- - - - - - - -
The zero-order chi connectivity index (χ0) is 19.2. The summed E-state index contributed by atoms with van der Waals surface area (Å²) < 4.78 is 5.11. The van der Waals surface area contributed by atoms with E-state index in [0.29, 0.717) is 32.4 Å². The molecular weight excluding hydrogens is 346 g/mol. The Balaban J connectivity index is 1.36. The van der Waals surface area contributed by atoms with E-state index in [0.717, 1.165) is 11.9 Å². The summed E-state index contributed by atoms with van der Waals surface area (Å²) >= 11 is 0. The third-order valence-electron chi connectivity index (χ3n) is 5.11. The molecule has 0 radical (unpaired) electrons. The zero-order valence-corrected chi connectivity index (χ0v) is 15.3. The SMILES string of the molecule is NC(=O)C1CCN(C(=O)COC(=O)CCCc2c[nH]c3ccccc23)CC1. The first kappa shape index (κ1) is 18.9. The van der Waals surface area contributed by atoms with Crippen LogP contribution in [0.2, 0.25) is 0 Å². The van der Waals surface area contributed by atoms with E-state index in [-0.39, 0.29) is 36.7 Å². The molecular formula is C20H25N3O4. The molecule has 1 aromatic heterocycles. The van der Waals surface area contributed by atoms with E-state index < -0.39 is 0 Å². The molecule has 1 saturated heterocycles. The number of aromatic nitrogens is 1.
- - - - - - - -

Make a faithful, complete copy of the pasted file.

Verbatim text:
The zero-order chi connectivity index (χ0) is 19.2. The summed E-state index contributed by atoms with van der Waals surface area (Å²) < 4.78 is 5.11. The van der Waals surface area contributed by atoms with E-state index in [0.29, 0.717) is 32.4 Å². The molecular weight excluding hydrogens is 346 g/mol. The Balaban J connectivity index is 1.36. The van der Waals surface area contributed by atoms with E-state index in [0.717, 1.165) is 11.9 Å². The summed E-state index contributed by atoms with van der Waals surface area (Å²) >= 11 is 0. The third-order valence-electron chi connectivity index (χ3n) is 5.11. The molecule has 0 radical (unpaired) electrons. The zero-order valence-corrected chi connectivity index (χ0v) is 15.3. The SMILES string of the molecule is NC(=O)C1CCN(C(=O)COC(=O)CCCc2c[nH]c3ccccc23)CC1. The first kappa shape index (κ1) is 18.9. The van der Waals surface area contributed by atoms with Crippen LogP contribution in [0.2, 0.25) is 0 Å². The van der Waals surface area contributed by atoms with E-state index in [-0.39, 0.29) is 36.7 Å². The molecular formula is C20H25N3O4. The molecule has 1 aromatic heterocycles. The van der Waals surface area contributed by atoms with E-state index < -0.39 is 0 Å². The molecule has 1 saturated heterocycles. The number of aromatic nitrogens is 1.